However, two members of the committee – Ian McCafferty and Michael Saunders – voted to raise borrowing costs and the Bank signalled that investors should prepare themselves for more interest rate increases than they now expect.
The Bank’s forecast downgrade for the United Kingdom economy came as it said reduced consumer spending will drag GDP growth to 1.7 per cent this year, down from a previous forecast of 1.9 per cent.
The Bank of England’s Monetary Policy Committee (MPC) has held the base rate at its current level of 0.25%.
The Bank of England (BOE) threw cold water on the red-hot Sterling on Thursday.
By 2pm BST, the pound was 0.78% lower against both the dollar and the euro, trading at $1.3118 and €1.1062, as the common currency moved towards its highest level against sterling since November past year.
Yields also dropped, with the interest rate on 2-year United Kingdom paper falling 4 basis points to 0.233%.
Prime Minister Theresa May has come under increasing pressure from lawmakers to end a below-inflation one per cent cap on public sector pay rises that has been in place since 2013 as part of efforts to cut government spending. Bond yields declined from July highs but remained elevated, as some market participants believe that the BoE may surprise, with a 25-basis point rate hike. ING doesn’t expect tightening to start until 2018.
“The market took the decision as pretty dovish, probably because the 6-2 vote suggests the MPC is a little further away from hiking than it was last time when it voted 5-3”, said Neil Wilson, senior market analyst at ETX Capital, in a note.
In the previous MPC meeting three members had voted to raise interest rates, versus five who wanted no change.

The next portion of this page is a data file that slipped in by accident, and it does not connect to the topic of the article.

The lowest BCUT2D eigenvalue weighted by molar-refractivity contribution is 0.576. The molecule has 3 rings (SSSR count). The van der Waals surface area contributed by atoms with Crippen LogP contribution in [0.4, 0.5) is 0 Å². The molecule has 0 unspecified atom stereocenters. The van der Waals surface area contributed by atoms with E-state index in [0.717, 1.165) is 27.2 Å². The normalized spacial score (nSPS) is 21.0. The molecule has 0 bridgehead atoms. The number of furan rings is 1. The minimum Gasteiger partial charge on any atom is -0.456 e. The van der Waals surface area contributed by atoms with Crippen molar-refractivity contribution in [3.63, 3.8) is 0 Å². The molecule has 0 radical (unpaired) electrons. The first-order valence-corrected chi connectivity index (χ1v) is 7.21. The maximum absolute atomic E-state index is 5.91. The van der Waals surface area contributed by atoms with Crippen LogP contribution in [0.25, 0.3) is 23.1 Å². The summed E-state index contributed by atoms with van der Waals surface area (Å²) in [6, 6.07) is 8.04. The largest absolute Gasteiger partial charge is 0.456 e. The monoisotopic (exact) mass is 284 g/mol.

This was followed by gross domestic product figures showing growth was limited to 0.3% in the second quarter in what the Office for National Statistics described as a “notable slowdown” for the economy. However, the 2018 earnings growth forecast was cut to 3% from 3.5% and 2019’s to 3.25% from 3.75%.
Currently, inflation is running at 2.6%, while wage growth is just above 2%, meaning that regular Brits are now bringing in less in wages than prices are growing, effectively lowering their real incomes.
The Committee made the decision to keep rates the same by six votes to two. This comes at a time when United Kingdom households are already seeing their purchasing power diminish as a result of the weakening sterling following last year’s vote to exit the European Union blog of nations. Instead it is likely that the BOE will target the sub-sector of borrowers and lenders most at risk, rather than choking off lending entirely and rocking the economic boat a la 2008.
“We have the Bank of England, the Treasury Department, the CBA all the working off the same model”.
So where does all this leave investors after the mixed messages from Threadneedle Street on Thursday?
“The market’s reaction was swift: the pound fell sharply and this helped to boost the FTSE 100”, he said.